Bio-Inspired Modelling to Generate Alternatives

Bio-Inspired Modelling to Generate Alternatives

Raha Imanirad (York University, Canada) and Julian Scott Yeomans (York University, Canada)
Copyright: © 2014 |Pages: 11
DOI: 10.4018/978-1-4666-5202-6.ch033
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Abstract

“Real world” decision-making often involves complex problems that are riddled with incompatible and inconsistent performance objectives. These problems typically possess competing design requirements which are very difficult – if not impossible – to capture and quantify at the time that any supporting decision models are constructed. There are invariably unmodelled design issues, not apparent during the time of model construction, which can greatly impact the acceptability of the model's solutions. Consequently, when solving many practical mathematical programming applications, it is generally preferable to formulate numerous quantifiably good alternatives that provide very different perspectives to the problem. These alternatives should possess near-optimal objective measures with respect to all known modelled objectives, but be fundamentally different from each other in terms of the system structures characterized by their decision variables. This solution approach is referred to as modelling-to-generate-alternatives (MGA). This study demonstrates how the nature-inspired, Firefly Algorithm can be used to efficiently create multiple solution alternatives that both satisfy required system performance criteria and yet are maximally different in their decision spaces.
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Background

While this section provides a brief synopsis of the steps involved in the FA process, more specific details can be found in Yang (2009; 2010). The FA is a nature-inspired, population-based metaheuristic that employs the following three idealized rules:

Key Terms in this Chapter

Unmodelled Issues: Aspects of a mathematical problem not captured during the construction and formulation of its corresponding mathematical/computer model.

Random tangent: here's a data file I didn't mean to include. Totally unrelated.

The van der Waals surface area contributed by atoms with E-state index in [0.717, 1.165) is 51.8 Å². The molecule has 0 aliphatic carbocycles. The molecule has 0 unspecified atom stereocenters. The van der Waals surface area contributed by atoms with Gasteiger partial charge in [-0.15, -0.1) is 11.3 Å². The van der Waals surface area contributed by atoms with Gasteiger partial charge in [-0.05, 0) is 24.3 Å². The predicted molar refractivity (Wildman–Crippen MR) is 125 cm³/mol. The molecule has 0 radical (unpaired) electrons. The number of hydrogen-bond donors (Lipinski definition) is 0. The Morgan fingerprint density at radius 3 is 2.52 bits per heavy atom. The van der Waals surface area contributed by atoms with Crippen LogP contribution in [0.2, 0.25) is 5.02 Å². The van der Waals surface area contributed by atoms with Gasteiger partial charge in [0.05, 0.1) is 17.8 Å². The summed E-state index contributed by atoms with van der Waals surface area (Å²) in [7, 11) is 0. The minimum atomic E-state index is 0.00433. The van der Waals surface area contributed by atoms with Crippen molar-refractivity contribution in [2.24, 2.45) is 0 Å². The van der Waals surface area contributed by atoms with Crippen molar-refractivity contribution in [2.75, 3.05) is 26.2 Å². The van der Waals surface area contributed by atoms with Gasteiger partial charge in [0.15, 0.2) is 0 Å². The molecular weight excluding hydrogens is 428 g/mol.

Firefly Algorithm: The Firefly Algorithm is a computationally efficient, biologically-inspired, population-based metaheuristic that derives its solution approach based upon the characteristics of fireflies.

Meta-Heuristics: High-level, overarching heuristic approaches that have wide-ranging applicability to many different mathematical programming problems.

Biologically-Inspired (Bio-Inspired) Meta-Heuristics: Meta-heuristics whose fundamental solution characteristics have been motivated by phenomena occurring in the natural environment.

Modelling to Generate Alternatives (MGA): A modelling approach to systematically provide a set of “good” alternatives with respect to all of the problem’s modelled objectives. The primary motivation for MGA is to produce a manageably small set of alternatives that are good with respect to the known modelled objectives yet as different as possible from each other in the decision space – namely the solution set should provide maximally different alternatives.

Unquantified Issues: System objectives and requirements that are neither explicitly apparent nor included in the problem formulation stage – it is impossible to express these aspects quantitatively.

Maximally Different Solutions: “Good” solution alternatives should possess near-optimal objective measures with respect to all of the known modelled objectives, but be fundamentally different from each other in terms of the system structures characterized by their decision variables. A difference model is employed to generate alternatives that are as far apart in the decision space as possible. The resulting alternative solution set of MGA provides disparate choices that all perform well with respect to the known modelled objectives, yet very differently with respect to any unknown, unmodelled and/or unquantified issues. Hence, these solutions will provide entirely different perspectives to the original problem.

Heuristics: Approximation schemes used in problem-solving to generate good, though not necessarily optimal, solutions to mathematical programming problems.

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